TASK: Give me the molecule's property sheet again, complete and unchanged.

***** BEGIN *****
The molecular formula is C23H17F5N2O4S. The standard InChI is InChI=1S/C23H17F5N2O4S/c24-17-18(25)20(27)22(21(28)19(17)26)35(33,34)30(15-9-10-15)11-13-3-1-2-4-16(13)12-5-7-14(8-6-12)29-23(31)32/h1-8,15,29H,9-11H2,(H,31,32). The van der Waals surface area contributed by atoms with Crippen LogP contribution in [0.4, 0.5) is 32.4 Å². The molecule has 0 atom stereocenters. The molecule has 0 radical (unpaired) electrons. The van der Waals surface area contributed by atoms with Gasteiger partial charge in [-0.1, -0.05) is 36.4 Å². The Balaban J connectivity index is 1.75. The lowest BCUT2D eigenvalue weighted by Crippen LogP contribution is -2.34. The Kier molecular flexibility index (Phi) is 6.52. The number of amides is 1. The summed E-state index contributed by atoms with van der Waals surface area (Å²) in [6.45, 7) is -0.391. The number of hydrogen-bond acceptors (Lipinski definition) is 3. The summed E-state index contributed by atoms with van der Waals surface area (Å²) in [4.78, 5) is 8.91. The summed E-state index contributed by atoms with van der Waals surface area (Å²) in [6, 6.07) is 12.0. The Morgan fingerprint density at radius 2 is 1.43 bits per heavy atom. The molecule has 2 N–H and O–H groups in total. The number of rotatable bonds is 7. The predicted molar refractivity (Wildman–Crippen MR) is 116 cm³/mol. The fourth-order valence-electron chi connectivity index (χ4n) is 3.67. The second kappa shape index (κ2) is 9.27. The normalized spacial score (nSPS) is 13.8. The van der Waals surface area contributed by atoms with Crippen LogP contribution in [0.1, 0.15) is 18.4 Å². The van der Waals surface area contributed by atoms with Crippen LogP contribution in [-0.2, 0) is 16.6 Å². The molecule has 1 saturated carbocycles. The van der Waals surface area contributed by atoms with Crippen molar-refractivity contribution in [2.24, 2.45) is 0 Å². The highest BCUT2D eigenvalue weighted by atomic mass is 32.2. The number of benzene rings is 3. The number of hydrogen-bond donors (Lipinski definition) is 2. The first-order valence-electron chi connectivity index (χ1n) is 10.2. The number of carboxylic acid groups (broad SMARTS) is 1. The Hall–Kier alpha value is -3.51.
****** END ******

The molecular formula is C23H17F5N2O4S. The standard InChI is InChI=1S/C23H17F5N2O4S/c24-17-18(25)20(27)22(21(28)19(17)26)35(33,34)30(15-9-10-15)11-13-3-1-2-4-16(13)12-5-7-14(8-6-12)29-23(31)32/h1-8,15,29H,9-11H2,(H,31,32). The van der Waals surface area contributed by atoms with Crippen LogP contribution in [0.4, 0.5) is 32.4 Å². The molecule has 0 atom stereocenters. The molecule has 0 radical (unpaired) electrons. The van der Waals surface area contributed by atoms with Gasteiger partial charge in [-0.1, -0.05) is 36.4 Å². The Balaban J connectivity index is 1.75. The lowest BCUT2D eigenvalue weighted by Crippen LogP contribution is -2.34. The Kier molecular flexibility index (Phi) is 6.52. The number of amides is 1. The summed E-state index contributed by atoms with van der Waals surface area (Å²) in [6.45, 7) is -0.391. The number of hydrogen-bond acceptors (Lipinski definition) is 3. The summed E-state index contributed by atoms with van der Waals surface area (Å²) in [4.78, 5) is 8.91. The summed E-state index contributed by atoms with van der Waals surface area (Å²) in [6, 6.07) is 12.0. The Morgan fingerprint density at radius 2 is 1.43 bits per heavy atom. The molecule has 2 N–H and O–H groups in total. The number of rotatable bonds is 7. The predicted molar refractivity (Wildman–Crippen MR) is 116 cm³/mol. The fourth-order valence-electron chi connectivity index (χ4n) is 3.67. The second kappa shape index (κ2) is 9.27. The normalized spacial score (nSPS) is 13.8. The van der Waals surface area contributed by atoms with Crippen LogP contribution in [0.1, 0.15) is 18.4 Å². The van der Waals surface area contributed by atoms with Crippen LogP contribution in [-0.2, 0) is 16.6 Å². The molecule has 1 saturated carbocycles. The van der Waals surface area contributed by atoms with Crippen molar-refractivity contribution in [2.24, 2.45) is 0 Å². The highest BCUT2D eigenvalue weighted by atomic mass is 32.2. The number of benzene rings is 3. The number of hydrogen-bond donors (Lipinski definition) is 2. The first-order valence-electron chi connectivity index (χ1n) is 10.2. The number of carboxylic acid groups (broad SMARTS) is 1. The Hall–Kier alpha value is -3.51.